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Wills: The Cornerstone Of Your Estate Plan

Wills: The Cornerstone Of Your Estate Plan

March 05, 2024

If you care about what happens to your money, home, and other property after you die, you need to do some estate planning. There are many tools you can use to achieve your estate planning goals, but a will is probably the most vital. Even if you’re young or your estate is modest, you should always have a legally valid and up-to-date will. This is especially important if you have minor children because, in many states, your will is the only legal way you can name a guardian for them. A qualified attorney can help ensure that your will accomplishes what you intend.

Wills Avoid Intestacy

Probably the greatest advantage of a will is that it allows you to avoid intestacy. That is, with a will you get to choose who will get your property, rather than leave it up to state law. State intestate succession laws, in effect, provide a will for you if you die without one. This “intestate’s will” distributes your property, in general terms, to your surviving spouse, if any, and your closest relatives in proportions dictated by law. However, the state’s distribution may not be what you would have wanted.

Wills Distribute Property According to Your Wishes

Wills allow you to leave bequests (gifts) to anyone you want. You can leave your property to a surviving spouse, a child, other relatives, friends, a trust, a charity, or anyone you choose. There are some limits, however, on how you can distribute property using a will. For instance, your spouse may have certain rights with respect to your property, regardless of the provisions of your will.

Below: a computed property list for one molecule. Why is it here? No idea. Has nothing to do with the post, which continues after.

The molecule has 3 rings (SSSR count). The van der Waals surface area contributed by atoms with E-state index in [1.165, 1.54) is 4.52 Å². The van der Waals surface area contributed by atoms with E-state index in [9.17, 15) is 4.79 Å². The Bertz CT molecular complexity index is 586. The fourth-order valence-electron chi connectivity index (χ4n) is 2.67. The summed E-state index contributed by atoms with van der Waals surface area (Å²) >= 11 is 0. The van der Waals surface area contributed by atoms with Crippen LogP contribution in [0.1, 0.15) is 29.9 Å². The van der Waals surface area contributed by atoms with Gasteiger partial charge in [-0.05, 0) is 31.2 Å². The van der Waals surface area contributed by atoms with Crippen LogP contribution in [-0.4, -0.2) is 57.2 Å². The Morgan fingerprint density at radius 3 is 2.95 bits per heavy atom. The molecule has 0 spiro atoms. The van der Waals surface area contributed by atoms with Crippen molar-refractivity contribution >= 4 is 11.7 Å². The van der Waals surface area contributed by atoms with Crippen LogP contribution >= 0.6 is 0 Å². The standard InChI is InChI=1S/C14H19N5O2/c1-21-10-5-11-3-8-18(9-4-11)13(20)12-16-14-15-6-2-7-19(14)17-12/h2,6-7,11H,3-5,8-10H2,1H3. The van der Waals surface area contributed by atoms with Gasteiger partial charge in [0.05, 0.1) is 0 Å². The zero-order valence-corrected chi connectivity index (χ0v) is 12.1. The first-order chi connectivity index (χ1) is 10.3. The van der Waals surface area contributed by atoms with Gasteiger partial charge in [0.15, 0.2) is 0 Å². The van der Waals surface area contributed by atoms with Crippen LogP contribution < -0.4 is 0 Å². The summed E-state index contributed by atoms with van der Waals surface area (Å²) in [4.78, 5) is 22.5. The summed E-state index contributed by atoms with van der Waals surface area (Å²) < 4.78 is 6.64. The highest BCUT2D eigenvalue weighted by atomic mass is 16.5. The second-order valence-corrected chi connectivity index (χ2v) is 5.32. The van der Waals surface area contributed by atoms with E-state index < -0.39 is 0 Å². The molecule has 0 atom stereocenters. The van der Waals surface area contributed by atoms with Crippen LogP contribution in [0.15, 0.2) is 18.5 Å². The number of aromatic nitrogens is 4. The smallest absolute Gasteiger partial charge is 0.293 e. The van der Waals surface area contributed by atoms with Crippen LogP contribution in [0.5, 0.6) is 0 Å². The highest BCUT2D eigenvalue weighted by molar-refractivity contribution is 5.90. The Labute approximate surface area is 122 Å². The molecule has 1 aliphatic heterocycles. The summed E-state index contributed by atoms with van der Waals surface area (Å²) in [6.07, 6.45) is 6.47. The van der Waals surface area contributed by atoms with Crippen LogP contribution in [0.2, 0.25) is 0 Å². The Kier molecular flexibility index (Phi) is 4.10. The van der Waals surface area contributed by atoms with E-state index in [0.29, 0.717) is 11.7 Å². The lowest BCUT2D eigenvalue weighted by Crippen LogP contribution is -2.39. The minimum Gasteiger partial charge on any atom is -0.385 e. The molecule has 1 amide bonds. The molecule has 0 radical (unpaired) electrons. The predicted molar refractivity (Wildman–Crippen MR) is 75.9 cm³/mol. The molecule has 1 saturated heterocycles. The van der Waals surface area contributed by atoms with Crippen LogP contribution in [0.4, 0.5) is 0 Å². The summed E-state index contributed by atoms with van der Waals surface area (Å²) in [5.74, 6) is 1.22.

Gifts through your will take the form of specific bequests (e.g., an heirloom, jewelry, furniture, or cash), general bequests (e.g., a percentage of your property), or a residuary bequest of what’s left after your other gifts.

Wills Allow You to Nominate a Guardian for Your Minor Children

In many states, a will is your only means of stating who you want to act as legal guardian for your minor children if you die. You can name a personal guardian, who takes personal custody of the children, and a property guardian, who manages the children’s assets. This can be the same person or different people. The probate court has final approval, but courts will usually approve your choice of guardian unless there are compelling reasons not to.

Wills Allow You to Nominate an Executor

A will allows you to designate a person as your executor to act as your legal representative after your death. An executor carries out many estate settlement tasks, including locating your will, collecting your assets, paying legitimate creditor claims, paying any taxes owed by your estate, and distributing any remaining assets to your beneficiaries. Like naming a guardian, the probate court has final approval but will usually approve whomever you nominate.

Wills Specify How to Pay Estate Taxes and Other Expenses

The way in which estate taxes and other expenses are divided among your heirs is generally determined by state law unless you direct otherwise in your will. To ensure that the specific bequests you make to your beneficiaries are not reduced by taxes and other expenses, you can provide in your will that these costs be paid from your residuary estate. You could also specify which assets should be used or sold to pay these costs.